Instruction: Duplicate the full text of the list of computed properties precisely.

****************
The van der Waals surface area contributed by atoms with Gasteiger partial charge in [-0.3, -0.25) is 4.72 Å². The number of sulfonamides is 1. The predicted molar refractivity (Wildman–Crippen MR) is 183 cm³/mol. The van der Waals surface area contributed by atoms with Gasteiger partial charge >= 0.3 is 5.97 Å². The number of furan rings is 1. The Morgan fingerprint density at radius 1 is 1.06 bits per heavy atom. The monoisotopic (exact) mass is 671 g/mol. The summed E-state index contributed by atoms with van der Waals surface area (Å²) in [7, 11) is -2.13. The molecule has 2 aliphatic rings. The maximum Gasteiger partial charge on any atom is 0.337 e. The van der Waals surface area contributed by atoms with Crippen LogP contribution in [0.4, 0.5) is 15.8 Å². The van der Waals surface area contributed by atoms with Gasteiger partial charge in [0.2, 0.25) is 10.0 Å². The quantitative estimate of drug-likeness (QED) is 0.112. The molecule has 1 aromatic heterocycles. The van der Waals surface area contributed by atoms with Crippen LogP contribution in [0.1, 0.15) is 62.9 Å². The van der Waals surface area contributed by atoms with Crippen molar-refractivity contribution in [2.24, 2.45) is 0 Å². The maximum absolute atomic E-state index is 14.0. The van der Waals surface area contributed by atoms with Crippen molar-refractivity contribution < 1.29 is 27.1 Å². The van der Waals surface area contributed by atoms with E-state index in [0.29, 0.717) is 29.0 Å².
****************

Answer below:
The van der Waals surface area contributed by atoms with Gasteiger partial charge in [-0.3, -0.25) is 4.72 Å². The number of sulfonamides is 1. The predicted molar refractivity (Wildman–Crippen MR) is 183 cm³/mol. The van der Waals surface area contributed by atoms with Gasteiger partial charge >= 0.3 is 5.97 Å². The number of furan rings is 1. The Morgan fingerprint density at radius 1 is 1.06 bits per heavy atom. The monoisotopic (exact) mass is 671 g/mol. The summed E-state index contributed by atoms with van der Waals surface area (Å²) in [7, 11) is -2.13. The molecule has 2 aliphatic rings. The maximum Gasteiger partial charge on any atom is 0.337 e. The van der Waals surface area contributed by atoms with Crippen LogP contribution in [0.4, 0.5) is 15.8 Å². The van der Waals surface area contributed by atoms with Gasteiger partial charge in [0.2, 0.25) is 10.0 Å². The quantitative estimate of drug-likeness (QED) is 0.112. The molecule has 1 aromatic heterocycles. The van der Waals surface area contributed by atoms with Crippen LogP contribution in [0.1, 0.15) is 62.9 Å². The van der Waals surface area contributed by atoms with Crippen molar-refractivity contribution in [2.24, 2.45) is 0 Å². The maximum absolute atomic E-state index is 14.0. The van der Waals surface area contributed by atoms with Crippen molar-refractivity contribution < 1.29 is 27.1 Å². The van der Waals surface area contributed by atoms with E-state index in [0.29, 0.717) is 29.0 Å².